16. Gebirgsjaeger

    Gebirgsjaeger Ace

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    The FN-HP35 would be my choice good pistol enough ammo in the mag.

    Regards

    Ulrich
     
  17. USMCPrice

    USMCPrice Idiot at Large

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    brndirt1 wrote:
    Very good points Clint and I fully agree. You might also mention that the 1911 has a grip safety so the weapon won't fire if not gripped in the shooters hand. I was an 0331 machinegunner for many years, was issued the M1911A1, it was a great pistol and I never encountered any problems hitting what I aimed at. I really enjoyed your post #54 on this thread, I would salute it but that option is not displayed, I guess because it's an older post, but I'll try to send some rep your way. Most people don't realize why the M1911 .45 ACP was developed.

    marc780 wrote:
    You're statement is true but there was an additional consideration that could be considered politically correct. Another reason for the adoption of the 9mm, that was widely discussed at the time but you don't hear about much anymore, is the issue with small statured servicemembers (many females) having a harder time becoming proficient with the .45 because of it's weight and recoil. (The M9 weighs about the same loaded w/15 rounds as the M-1911 empty).

    Proeliator wrote:
    First of all, your logic is flawed because much of the recoil is absorbed by the mechanical action and recoil system in an auto pistol. So the recoil you feel is not necessarily equal to the knockdown force coming out the other end. In my personal M-1911, (an M1911A1 manufactured in WWII by Remington) I installed a detonics recoil system years ago and further reduced the recoil experienced when shooting.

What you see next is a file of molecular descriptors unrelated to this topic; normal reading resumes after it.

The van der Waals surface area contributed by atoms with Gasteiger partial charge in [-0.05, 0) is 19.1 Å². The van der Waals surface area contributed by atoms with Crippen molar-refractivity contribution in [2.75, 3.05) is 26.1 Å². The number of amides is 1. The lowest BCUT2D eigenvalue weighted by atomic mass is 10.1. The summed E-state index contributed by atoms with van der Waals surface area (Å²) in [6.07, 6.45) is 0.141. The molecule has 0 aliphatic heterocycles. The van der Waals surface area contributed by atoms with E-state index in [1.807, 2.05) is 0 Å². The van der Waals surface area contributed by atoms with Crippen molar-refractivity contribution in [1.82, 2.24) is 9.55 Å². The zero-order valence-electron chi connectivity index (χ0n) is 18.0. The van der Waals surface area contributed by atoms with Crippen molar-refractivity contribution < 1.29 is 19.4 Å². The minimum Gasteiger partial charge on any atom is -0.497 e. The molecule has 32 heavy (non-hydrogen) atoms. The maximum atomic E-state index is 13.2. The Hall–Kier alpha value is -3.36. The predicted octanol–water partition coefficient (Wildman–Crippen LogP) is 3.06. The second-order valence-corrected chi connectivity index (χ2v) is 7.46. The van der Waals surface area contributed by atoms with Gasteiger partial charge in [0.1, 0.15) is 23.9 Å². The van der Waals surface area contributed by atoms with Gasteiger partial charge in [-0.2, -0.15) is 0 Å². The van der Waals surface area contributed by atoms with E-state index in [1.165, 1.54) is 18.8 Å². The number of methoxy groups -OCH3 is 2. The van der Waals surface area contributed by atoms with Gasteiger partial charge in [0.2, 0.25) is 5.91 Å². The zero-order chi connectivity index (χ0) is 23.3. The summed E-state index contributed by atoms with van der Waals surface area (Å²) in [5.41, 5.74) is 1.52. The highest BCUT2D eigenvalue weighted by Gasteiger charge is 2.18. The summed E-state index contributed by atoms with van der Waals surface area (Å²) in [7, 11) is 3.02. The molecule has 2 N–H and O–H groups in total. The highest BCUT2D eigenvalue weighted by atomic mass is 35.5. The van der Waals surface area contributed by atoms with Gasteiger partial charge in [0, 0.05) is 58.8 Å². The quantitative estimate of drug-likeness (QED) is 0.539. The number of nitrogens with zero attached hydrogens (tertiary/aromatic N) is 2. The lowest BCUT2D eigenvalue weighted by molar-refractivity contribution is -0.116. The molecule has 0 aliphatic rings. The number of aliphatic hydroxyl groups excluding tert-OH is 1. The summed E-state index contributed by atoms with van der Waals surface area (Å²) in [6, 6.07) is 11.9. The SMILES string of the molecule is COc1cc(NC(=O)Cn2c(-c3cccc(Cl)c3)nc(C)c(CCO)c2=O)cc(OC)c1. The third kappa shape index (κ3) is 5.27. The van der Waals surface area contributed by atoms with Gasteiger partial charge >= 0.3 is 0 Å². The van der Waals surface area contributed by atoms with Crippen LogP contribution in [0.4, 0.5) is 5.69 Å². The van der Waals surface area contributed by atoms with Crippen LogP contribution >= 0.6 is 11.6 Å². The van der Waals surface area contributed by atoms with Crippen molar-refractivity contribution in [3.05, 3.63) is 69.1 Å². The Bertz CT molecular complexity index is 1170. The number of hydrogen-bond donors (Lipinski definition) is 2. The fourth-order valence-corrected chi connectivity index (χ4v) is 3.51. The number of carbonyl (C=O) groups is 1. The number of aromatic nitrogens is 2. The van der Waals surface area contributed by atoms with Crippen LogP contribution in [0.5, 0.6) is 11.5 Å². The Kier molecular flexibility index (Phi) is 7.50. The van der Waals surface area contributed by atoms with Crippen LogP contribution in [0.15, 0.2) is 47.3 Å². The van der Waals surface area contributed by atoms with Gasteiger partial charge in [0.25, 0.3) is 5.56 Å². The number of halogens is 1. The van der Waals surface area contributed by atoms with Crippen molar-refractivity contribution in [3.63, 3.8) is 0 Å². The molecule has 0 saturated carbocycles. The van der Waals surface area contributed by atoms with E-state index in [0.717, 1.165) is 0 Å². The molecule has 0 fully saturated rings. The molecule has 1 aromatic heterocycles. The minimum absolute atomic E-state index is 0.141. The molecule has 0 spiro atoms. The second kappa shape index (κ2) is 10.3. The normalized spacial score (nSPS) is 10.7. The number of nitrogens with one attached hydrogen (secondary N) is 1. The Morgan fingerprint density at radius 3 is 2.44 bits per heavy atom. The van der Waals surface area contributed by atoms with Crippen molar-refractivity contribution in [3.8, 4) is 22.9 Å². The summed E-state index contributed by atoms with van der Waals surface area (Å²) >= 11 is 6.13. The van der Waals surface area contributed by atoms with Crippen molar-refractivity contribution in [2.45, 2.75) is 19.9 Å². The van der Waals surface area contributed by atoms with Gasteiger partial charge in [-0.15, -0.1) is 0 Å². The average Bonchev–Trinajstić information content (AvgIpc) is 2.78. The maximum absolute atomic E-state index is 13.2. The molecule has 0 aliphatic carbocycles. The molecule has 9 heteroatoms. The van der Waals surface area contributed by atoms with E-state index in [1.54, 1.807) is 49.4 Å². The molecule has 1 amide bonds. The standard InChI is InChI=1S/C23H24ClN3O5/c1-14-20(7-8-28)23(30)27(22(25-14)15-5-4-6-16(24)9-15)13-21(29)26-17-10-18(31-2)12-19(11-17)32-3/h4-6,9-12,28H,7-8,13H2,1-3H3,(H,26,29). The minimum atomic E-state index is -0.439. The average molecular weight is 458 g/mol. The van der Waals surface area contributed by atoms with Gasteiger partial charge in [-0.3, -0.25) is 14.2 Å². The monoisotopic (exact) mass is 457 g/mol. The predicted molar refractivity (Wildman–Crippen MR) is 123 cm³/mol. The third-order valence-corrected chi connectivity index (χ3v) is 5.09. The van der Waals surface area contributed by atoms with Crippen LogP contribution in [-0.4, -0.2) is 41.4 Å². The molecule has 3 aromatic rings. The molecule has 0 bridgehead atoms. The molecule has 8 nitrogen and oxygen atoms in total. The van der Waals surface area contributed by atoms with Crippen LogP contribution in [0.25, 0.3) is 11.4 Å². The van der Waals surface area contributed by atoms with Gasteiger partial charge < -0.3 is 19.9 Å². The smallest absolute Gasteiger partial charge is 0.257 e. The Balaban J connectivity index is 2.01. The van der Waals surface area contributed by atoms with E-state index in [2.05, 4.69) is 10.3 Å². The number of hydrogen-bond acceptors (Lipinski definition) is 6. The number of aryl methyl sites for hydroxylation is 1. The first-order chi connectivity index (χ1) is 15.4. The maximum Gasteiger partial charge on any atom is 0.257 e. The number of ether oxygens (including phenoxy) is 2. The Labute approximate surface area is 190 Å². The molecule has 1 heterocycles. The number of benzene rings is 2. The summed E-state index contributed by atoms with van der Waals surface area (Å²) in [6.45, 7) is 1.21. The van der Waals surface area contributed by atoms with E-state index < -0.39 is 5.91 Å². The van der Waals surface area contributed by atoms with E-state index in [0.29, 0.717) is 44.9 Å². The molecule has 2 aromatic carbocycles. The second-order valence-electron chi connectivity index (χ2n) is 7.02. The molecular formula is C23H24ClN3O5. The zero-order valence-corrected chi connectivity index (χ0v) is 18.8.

Secondly, a bullet of greated mass is more efficient in transferring energy than a bullet of lesser mass. The WWII .45 ACP round weighed 230gr as has been stated in earlier posts, the M882 9mm round for the M9 weighs just 112gr, less than half the weight. The WWII 9x19 had a 115gr bullet IIRC.
    Furthermore the U.S. military is looking to go back to the .45 ACP (many SpecOps personnel already have) because the 9mm lacks knockdown power (and no I didn't say knock across the room i.e. Hollywood). Recent combat experience in Iraq and Afghanistan have shown that it often takes 2-3 hits, sometimes even more, from the 9mm to incapacitate an enemy fighter. In most cases the .45 would achieve this with one round, most hits will stop your target.
     
  18. Fruitcake

    Fruitcake Member

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    I'm probably the only person in the world who would choose one of these but seeing as how, if your life depended on a pistol, you'd be pretty chuffered, anyway...

    [​IMG]

    If you're going to use something, it may as well be what you like.

    I'm curious, though, as to why this wasn't included in the original list. It was the standard British Army service pistol, after all.
     
  19. Triple C

    Triple C Ace

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    Hi USMC Price,

    Were accidental shootings with soldiers carrying loaded M1911 a factor in the military's decision to switch to a double action pistol?

    In so far as I know, FBI HRT, LAPD SWAT and the Army's anti-terrorism unit use 1911s. Some SF and SEAL teams go about their business with 1911s. a SF soldier who used to post here said in his SF Group (10th or 20th) he saw a lot of HK and Colt .45 cal guns, but after the road bombing madness operatives defaulted to M-9s and Glocks. They're cheap and replaceable.

    Part of the reason for 1911A1's continued popularity is, surprisingly, accuracy. A good quality service 1911 could shoot as well as any many 9mm pistol, but a tuned 1911 is incredibly accurate. Combined with better stopping power, tuned M-1911 can be a good option for special units, especially if they can afford to have dedicated gunsmiths taking care of the weapons.

    I was told one of the reasons for the fading use of 1911 is the expensiveness of skilled labor today. The M-1911 was not designed for an automated factory; it had to be fitted by hand and it has too many little parts.
     
  20. USMCPrice

    USMCPrice Idiot at Large

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    Triple C wrote:

    No, I do not think so. The pistol has a grip safety so it won't discharge unless the grip safety is depressed.

    I fully agree with your above statement.

    I do not think this is accurate. During WWII the M-1911 was produced by a wide number of manufacturers. The parts were completely interchangeable and I know that with my 1911 (WWII manufacture government model) any aftermarket parts I've added have fit perfectly with no need for gunsmithing.